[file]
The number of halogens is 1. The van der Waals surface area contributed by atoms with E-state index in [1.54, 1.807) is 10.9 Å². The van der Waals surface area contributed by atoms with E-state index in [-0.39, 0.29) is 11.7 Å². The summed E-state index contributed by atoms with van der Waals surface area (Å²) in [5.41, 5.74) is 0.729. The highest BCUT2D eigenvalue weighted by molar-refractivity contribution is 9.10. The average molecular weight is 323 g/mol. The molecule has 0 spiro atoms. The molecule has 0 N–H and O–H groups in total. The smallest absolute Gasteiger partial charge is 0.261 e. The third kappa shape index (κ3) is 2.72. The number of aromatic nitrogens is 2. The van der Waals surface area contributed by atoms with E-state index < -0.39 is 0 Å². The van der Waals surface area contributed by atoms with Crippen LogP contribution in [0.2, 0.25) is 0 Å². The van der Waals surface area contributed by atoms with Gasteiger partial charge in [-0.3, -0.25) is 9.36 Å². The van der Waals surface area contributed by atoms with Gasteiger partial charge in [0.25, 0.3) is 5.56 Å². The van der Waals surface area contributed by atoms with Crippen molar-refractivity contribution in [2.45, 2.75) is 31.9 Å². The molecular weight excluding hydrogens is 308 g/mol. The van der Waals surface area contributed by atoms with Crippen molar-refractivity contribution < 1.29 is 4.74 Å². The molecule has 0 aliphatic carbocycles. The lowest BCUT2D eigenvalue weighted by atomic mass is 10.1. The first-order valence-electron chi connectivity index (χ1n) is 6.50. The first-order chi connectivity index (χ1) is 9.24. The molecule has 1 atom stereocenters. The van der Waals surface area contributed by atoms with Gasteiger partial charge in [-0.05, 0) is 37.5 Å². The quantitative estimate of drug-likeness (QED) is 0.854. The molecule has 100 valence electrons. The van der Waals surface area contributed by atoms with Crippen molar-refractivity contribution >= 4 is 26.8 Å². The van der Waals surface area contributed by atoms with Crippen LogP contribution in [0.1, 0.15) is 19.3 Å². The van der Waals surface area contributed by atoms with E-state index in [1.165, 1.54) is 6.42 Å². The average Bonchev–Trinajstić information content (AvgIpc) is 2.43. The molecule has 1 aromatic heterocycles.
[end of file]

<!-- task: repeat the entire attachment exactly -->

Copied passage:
The number of halogens is 1. The van der Waals surface area contributed by atoms with E-state index in [1.54, 1.807) is 10.9 Å². The van der Waals surface area contributed by atoms with E-state index in [-0.39, 0.29) is 11.7 Å². The summed E-state index contributed by atoms with van der Waals surface area (Å²) in [5.41, 5.74) is 0.729. The highest BCUT2D eigenvalue weighted by molar-refractivity contribution is 9.10. The average molecular weight is 323 g/mol. The molecule has 0 spiro atoms. The molecule has 0 N–H and O–H groups in total. The smallest absolute Gasteiger partial charge is 0.261 e. The third kappa shape index (κ3) is 2.72. The number of aromatic nitrogens is 2. The van der Waals surface area contributed by atoms with E-state index < -0.39 is 0 Å². The van der Waals surface area contributed by atoms with Crippen LogP contribution in [0.2, 0.25) is 0 Å². The van der Waals surface area contributed by atoms with Gasteiger partial charge in [-0.3, -0.25) is 9.36 Å². The van der Waals surface area contributed by atoms with Gasteiger partial charge in [0.25, 0.3) is 5.56 Å². The van der Waals surface area contributed by atoms with Crippen molar-refractivity contribution in [2.45, 2.75) is 31.9 Å². The molecular weight excluding hydrogens is 308 g/mol. The van der Waals surface area contributed by atoms with Crippen molar-refractivity contribution < 1.29 is 4.74 Å². The molecule has 0 aliphatic carbocycles. The lowest BCUT2D eigenvalue weighted by atomic mass is 10.1. The first-order valence-electron chi connectivity index (χ1n) is 6.50. The first-order chi connectivity index (χ1) is 9.24. The molecule has 1 atom stereocenters. The van der Waals surface area contributed by atoms with Gasteiger partial charge in [-0.05, 0) is 37.5 Å². The quantitative estimate of drug-likeness (QED) is 0.854. The molecule has 100 valence electrons. The van der Waals surface area contributed by atoms with Crippen molar-refractivity contribution >= 4 is 26.8 Å². The van der Waals surface area contributed by atoms with Crippen LogP contribution in [0.1, 0.15) is 19.3 Å². The van der Waals surface area contributed by atoms with E-state index in [1.165, 1.54) is 6.42 Å². The average Bonchev–Trinajstić information content (AvgIpc) is 2.43. The molecule has 1 aromatic heterocycles.